Cleveland Rolling out Welcome Mat for Foreign Investment

Ann All

Back in April, I wrote about efforts in some U.S. cities, including Cleveland, to attract more educated workers and foreign investment. The idea being promoted by Cleveland immigration attorney Richard Herman and others is to establish high-skill immigration zones where companies making investments would not be subject to H-1B restrictions.


A precedent exists in EB-5, an employment-based visa category created by Congress in 1990 and regulated by the Citizenship and Immigration Services division of the Department of Homeland Security. Foreigners who invest money in new commercial projects that create 10 new full-time jobs can receive a Green Card through the EB-5 program. In economically disadvantaged areas like Cleveland, the investment level begins at $500,000.


An effort to attract foreign investment to Cleveland is still under way, according to a recent cleveland.com story, which details the city's efforts to establish a Talent Blueprint Project, with the aim of luring more foreign students, workers and entrepreneurs. It offers the example of Asis Benarjie, a native of India who founded Ovation Polymers in Medina, Ohio, in 2004. Since then, the business has expanded its work force to 40.


The article also mentions a frequently-cited Duke University study that found foreign-born entrepreneurs founded one of every four new companies in technology and engineering during the decade ending in 2005. (The number was one in seven in Ohio.) A newer study from the Ewing Marion Kauffman Foundation also found that immigrant entrepreneurial activity grew from 2006-2007, while the rate of activity for native-born Americans remained flat.


The Cleveland Council on World Affairs intends to apply for consideration as an EB-5 region, a designation already enjoyed by about two dozen other U.S. metro areas, including Milwaukee and Pittsburgh.


In a parallel effort, the council wants to adopt the immigration-zone idea that would eliminate H-1B caps. Mark Santo, who leads the council, says the lack of a cap, combined with the area's low cost of living, schools such as Case Western Reserve University, and perks like free business-incubator space could attract tech employees who have amassed wealth through stock options by working for companies like Google and now want to start their own businesses.


Economic incentives notwithstanding, areas like Cleveland will need to foster a more welcoming attitude toward foreign investors, say several folks interviewed in the story. A low cost of living is obviously not what attracts immigrants to areas like New York and California, but they do offer atmospheres that promote diversity.


Ken Kovach, head of the International Community Council, which represents 120 nationalities in the Cleveland area, recommends installing signage in foreign languages at the city's airport and adding other "symbols that would pique international interest." It'll take political savvy to get this done in regions like Cleveland, where many residents deeply resent the loss of manufacturing jobs to low-cost countries like China.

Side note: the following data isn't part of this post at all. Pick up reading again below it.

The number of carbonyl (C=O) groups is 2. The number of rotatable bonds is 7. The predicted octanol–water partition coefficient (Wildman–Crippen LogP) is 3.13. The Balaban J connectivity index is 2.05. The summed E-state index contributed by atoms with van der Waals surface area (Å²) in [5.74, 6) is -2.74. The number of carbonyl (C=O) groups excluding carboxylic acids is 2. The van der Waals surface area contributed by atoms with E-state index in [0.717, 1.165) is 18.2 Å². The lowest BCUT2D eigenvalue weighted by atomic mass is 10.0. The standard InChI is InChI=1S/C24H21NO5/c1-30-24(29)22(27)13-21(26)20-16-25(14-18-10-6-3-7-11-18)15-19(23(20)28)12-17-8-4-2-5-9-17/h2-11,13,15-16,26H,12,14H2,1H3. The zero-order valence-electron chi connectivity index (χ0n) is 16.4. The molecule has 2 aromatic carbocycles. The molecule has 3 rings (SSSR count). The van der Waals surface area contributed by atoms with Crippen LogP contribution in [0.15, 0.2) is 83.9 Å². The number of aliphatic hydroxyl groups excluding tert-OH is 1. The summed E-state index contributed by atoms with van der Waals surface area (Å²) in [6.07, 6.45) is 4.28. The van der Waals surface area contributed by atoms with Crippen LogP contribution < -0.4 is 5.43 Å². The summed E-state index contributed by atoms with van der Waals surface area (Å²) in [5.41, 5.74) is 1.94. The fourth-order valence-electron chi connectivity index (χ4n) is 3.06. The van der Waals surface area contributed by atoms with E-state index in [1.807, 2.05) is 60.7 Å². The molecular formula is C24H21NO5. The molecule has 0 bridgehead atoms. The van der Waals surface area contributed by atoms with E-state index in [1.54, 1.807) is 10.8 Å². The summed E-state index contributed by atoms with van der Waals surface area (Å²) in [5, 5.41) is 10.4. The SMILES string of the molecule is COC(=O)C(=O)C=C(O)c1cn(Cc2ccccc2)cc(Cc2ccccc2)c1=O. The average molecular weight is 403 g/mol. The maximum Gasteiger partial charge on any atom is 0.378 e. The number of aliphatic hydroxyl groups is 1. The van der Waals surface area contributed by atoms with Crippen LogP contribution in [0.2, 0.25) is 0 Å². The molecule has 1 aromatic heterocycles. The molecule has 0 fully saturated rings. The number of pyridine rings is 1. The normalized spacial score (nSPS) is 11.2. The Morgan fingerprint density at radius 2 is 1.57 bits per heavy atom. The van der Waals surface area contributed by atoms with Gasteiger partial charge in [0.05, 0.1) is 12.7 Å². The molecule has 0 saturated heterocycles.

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Add Comment      Leave a comment on this blog post
Jul 15, 2008 11:45 AM Weaver Weaver  says:
Seems like employment based immigration should be a privilege, based upon a percentage of the prior year's employment growth. Maybe if the privilege was revoked, for lack of performance, business would not be so eager to send entire processes offshore.(There is also a program for M.D. who will practice in undeserved communities suffering from a complete lack of interest. ) Let's see if this will post properly. BLS Employment Growth over (NonInstCiv) Population Growth by Decade:1950sPopulation Growth = 11,516,000Employment Growth = 7,215,000 (63%)1960sPopulation Growth = 19,449,000Employment Growth = 13,862,000 (71%)1970sPopulation Growth = 30,811,000Employment Growth = 21,224,000 (69%)1980sPopulation Growth = 20,865,000Employment Growth = 17,685,000 (85%)1990sPopulation Growth = 21,667,000Employment Growth = 16,998,000 (78%)2000sPopulation Growth = 24,795,000Employment Growth = 11,953,000 (48%) http://immigration-weaver.blogspot.com/2008/07/last-centurys-immigration-policy-no.html Reply
Jul 15, 2008 5:21 PM john g john g  says:
You should read this very interesting article http://american.com/archive/2008/july-august-magazine-contents/america2019s-other-immigration-crisisIt adds to what you wrote.John Reply
Jul 23, 2008 4:37 PM Laura Gullett Laura Gullett  says:
I have a higher education, live in Cleveland, but am unemployed and for some time now about to be homeless. Reading this article really ticks me off when I'm right here and have looked for work many times, posted my resume online many times, but not even an inquiry. So if it is not my sex of being a female in the technology sector, or my age of 47, then what is it? I've been on my own many years and not naive to think those factors are not part of the problem. People only seem to care about someone if they are under age 35 and have a political system around them. My long technical history is on my website at www.skybits.com.Laura Reply

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